If you want eye candy, Cairo-Dock delivers it in spades. Its 3D Plane view is strikingly similar to Mac OS X’s dock, with lush reflection effects and patterned lines separating different areas. Icons grow in size as you run the mouse pointer over them, and if you hover over a folder, a preview of its contents springs up onto the screen. The whole thing is really beautiful – but it requires some oomph from your graphics card, of course.


Fancy adding some Mac OS X-esque spit shine to your custom desktop? Cairo-Dock is what you need.

Unlike Docky, Cairo-Dock does include a main menu based on system settings; in other words, it’ll show the same items that you see in other window managers and desktop environments. You can right-click on any item to configure it, or go into ‘Cairo-Dock > Configure’ to customise the panel itself. And it’s immensely configurable, with plenty of add-ons to enable, keybindings to tweak and size and position settings to change.

  • Name: WBar
  • Web site:
  • Command to start: wbar

This is the lightest of the three panels covered here, and starts up almost instantly. It features a transparent background, animated growing icons when you mouse over them, and a graphical configuration tool (install wbar-config alongside the panel itself). By default, it’s displayed vertically, but you can click on the top-most icon to change this, along with other settings.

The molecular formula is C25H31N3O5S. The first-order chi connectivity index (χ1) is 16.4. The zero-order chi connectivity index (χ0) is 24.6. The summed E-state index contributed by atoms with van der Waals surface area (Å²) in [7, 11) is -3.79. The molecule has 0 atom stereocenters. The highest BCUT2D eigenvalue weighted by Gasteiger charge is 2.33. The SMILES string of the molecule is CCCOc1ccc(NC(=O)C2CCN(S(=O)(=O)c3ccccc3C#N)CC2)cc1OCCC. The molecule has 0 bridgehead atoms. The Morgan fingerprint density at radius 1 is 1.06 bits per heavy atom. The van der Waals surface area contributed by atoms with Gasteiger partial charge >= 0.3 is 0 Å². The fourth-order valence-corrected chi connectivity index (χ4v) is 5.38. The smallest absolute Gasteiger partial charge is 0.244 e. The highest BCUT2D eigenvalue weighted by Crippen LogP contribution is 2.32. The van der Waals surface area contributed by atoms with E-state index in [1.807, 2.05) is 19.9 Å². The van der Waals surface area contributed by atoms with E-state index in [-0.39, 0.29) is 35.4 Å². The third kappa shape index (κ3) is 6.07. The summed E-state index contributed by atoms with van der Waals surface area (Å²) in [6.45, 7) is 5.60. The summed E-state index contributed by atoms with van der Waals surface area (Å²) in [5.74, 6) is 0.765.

Add and remove launchers via the Icons tab, and if you want the panel to act more like a taskbar, there’s an option for this under the Preferences tab. To customise the zoom levels, transparency effects and distance between icons, see the Effects tab.

If none of these docks float your boat, try tint2PerlPanel or the Avant Window Navigator. The last two are a bit dated now, but you can still find packages for various distros on the net.